Surviving Sexual Assault to Become a Social Worker and Publisher

As well as being a gender lens publisher and a social worker practicing for over 25 years, I too have been a survivor of sexual assault. Mine was of a particularly insidious kind, all wrapped up in academia. In the process of applying to graduate school for my Masters in Fine Arts for Creative Writing, I got sexually assaulted. Not kidding.

The Recommendation is a short animated film that discusses sexual assault in academia and ways to address the problem. (Image credit: The Recommendation)

Now, some 28 years later, with the perpetrator deceased, I am telling my story. But I still can’t tell it completely because my perpetrator was particularly unstable. He had been hospitalized multiple times for suicidality. He could go from complimenting you to abusing you in the blink of an eye. And he was particularly known for filing lawsuits, should anyone suggest he had problems with women. Given all of that, even with the perpetrator dead, it still isn’t safe to say his name. That’s the patriarchy for you. Even with the dominating male writer no longer among us, we still can’t talk about him safely.

The Recommendation explores the experience of being sexually assaulted by a former college professor when attempting to get a graduate school recommendation. (Image credit: The Recommendation)

But I do have a role to play in public education about sexual assault, and that’s why I’ve made a short film called The Recommendation. It chronicles my experience with aforementioned famous writer, and offers some suggestions for how we can shore up the safety of society from perpetrators like him. It’s about five minutes long. It’s good information for anyone in academia or any other environment where someone may try to use their power to recommend or not recommend you as a way to abuse you.

Abusers often attempt to intimidate survivors into silence. (Image credit: The Recommendation)

The film also discusses the need for more resources to listen and respond to survivors of sexual assault. As a therapist specializing in recovery from gender-based violence, I can tell you that there are many more stories out there like mine that need to be told.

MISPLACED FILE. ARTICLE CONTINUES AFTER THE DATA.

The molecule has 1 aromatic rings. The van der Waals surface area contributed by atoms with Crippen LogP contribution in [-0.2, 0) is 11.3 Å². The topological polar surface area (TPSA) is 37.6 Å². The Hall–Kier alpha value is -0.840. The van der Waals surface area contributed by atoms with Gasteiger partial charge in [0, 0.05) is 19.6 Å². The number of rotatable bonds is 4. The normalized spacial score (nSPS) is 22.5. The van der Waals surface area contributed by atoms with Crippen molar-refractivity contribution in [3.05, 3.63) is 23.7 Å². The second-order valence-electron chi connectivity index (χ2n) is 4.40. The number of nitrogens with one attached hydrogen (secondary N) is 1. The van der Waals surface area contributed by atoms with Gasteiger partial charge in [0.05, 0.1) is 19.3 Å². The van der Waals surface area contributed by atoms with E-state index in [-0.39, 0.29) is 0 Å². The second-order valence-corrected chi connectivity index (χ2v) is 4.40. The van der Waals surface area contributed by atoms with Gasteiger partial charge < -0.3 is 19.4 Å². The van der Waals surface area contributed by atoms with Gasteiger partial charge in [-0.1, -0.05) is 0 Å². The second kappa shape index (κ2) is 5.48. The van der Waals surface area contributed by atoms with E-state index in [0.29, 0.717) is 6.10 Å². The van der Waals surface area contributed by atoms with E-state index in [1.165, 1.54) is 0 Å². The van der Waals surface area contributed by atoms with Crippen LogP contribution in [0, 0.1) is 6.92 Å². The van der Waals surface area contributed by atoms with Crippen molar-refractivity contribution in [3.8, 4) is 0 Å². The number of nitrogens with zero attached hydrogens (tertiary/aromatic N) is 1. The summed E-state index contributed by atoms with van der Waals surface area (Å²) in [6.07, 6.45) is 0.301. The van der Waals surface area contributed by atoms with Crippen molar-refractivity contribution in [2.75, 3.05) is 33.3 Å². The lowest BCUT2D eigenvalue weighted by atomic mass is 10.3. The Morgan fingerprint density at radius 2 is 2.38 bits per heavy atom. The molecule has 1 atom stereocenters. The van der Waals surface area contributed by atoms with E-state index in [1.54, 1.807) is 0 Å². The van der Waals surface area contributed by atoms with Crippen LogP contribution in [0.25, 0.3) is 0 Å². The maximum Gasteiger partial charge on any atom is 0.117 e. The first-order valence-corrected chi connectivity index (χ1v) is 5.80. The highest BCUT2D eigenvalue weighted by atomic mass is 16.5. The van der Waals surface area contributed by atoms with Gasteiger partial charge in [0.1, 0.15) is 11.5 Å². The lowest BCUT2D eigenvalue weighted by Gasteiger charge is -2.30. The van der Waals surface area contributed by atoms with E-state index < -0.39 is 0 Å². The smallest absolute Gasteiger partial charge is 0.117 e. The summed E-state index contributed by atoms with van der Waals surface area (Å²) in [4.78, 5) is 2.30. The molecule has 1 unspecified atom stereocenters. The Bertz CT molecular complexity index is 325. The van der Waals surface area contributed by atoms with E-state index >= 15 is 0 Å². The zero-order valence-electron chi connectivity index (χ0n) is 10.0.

On a positive note regarding the story of my experience, I recently had correspondence with a biographer for the author discussed in The Recommendation. I provided this biographer with the statement I wrote for an attorney I sought in 2018. He said he would research about my experience and may include information about it, anonymously, in an upcoming revised edition of the biography for paperback. This is particularly important because it may help other survivors come forward and report their experiences.

Before my final experience with this author, I had actually believed he was a good teacher. We read female authors in his class, including Nadine Gordimer and Simone de Beauvoir. One of the main lessons I came away from his class with was the mandate that writers must overcome the immense social pressure to remain silent and “tell it” — tell the hard truth of what life is like. So, I am telling it.

Welcome to the premiere of The Recommendation. Many thanks to my daughter, Katrina Marek, who created the animation, edited, and produced the video. We hope it helps make the world a safer place for everyone.

Related:

What Feminist Leadership Looks Like for Me In Real Life

When Women’s Leadership Has Market Value, the World Changes

New #MeToo Funding Fuels Empathy and Justice for Survivors

What is Feminist Leadership?

#MeToo, and Who is Funding Sexual Assault Prevention?

Author: Kiersten Marek

Kiersten Marek, LICSW, is the founder of Philanthropy Women. She practices clinical social work in Cranston, Rhode Island, and writes about how women donors and their allies are advancing social change.

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